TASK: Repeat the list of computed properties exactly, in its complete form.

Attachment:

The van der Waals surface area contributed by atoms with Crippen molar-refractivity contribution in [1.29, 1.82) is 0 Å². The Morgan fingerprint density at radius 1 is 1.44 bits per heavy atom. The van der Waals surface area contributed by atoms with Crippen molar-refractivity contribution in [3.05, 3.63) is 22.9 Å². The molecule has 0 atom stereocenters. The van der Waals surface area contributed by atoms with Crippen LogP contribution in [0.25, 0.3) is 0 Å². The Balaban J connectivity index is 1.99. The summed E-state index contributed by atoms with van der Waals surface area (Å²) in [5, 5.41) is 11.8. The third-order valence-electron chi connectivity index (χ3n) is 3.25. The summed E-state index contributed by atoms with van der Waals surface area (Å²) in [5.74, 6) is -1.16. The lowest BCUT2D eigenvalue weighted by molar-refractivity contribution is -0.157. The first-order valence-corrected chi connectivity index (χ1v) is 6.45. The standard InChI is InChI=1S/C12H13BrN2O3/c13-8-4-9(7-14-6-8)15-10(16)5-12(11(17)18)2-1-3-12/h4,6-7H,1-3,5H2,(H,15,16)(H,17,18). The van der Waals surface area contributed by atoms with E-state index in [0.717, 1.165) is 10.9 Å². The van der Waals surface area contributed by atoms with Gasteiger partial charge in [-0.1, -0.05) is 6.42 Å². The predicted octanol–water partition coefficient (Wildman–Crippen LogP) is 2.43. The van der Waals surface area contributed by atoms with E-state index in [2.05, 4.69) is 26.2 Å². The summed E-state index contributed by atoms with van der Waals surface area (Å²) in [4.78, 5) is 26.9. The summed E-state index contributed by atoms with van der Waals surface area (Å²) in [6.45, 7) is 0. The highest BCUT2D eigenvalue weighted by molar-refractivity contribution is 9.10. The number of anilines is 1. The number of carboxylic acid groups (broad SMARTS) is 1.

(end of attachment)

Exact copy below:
The van der Waals surface area contributed by atoms with Crippen molar-refractivity contribution in [1.29, 1.82) is 0 Å². The Morgan fingerprint density at radius 1 is 1.44 bits per heavy atom. The van der Waals surface area contributed by atoms with Crippen molar-refractivity contribution in [3.05, 3.63) is 22.9 Å². The molecule has 0 atom stereocenters. The van der Waals surface area contributed by atoms with Crippen LogP contribution in [0.25, 0.3) is 0 Å². The Balaban J connectivity index is 1.99. The summed E-state index contributed by atoms with van der Waals surface area (Å²) in [5, 5.41) is 11.8. The third-order valence-electron chi connectivity index (χ3n) is 3.25. The summed E-state index contributed by atoms with van der Waals surface area (Å²) in [5.74, 6) is -1.16. The lowest BCUT2D eigenvalue weighted by molar-refractivity contribution is -0.157. The first-order valence-corrected chi connectivity index (χ1v) is 6.45. The standard InChI is InChI=1S/C12H13BrN2O3/c13-8-4-9(7-14-6-8)15-10(16)5-12(11(17)18)2-1-3-12/h4,6-7H,1-3,5H2,(H,15,16)(H,17,18). The van der Waals surface area contributed by atoms with E-state index in [0.717, 1.165) is 10.9 Å². The van der Waals surface area contributed by atoms with Gasteiger partial charge in [-0.1, -0.05) is 6.42 Å². The predicted octanol–water partition coefficient (Wildman–Crippen LogP) is 2.43. The van der Waals surface area contributed by atoms with E-state index in [2.05, 4.69) is 26.2 Å². The summed E-state index contributed by atoms with van der Waals surface area (Å²) in [4.78, 5) is 26.9. The summed E-state index contributed by atoms with van der Waals surface area (Å²) in [6.45, 7) is 0. The highest BCUT2D eigenvalue weighted by molar-refractivity contribution is 9.10. The number of anilines is 1. The number of carboxylic acid groups (broad SMARTS) is 1.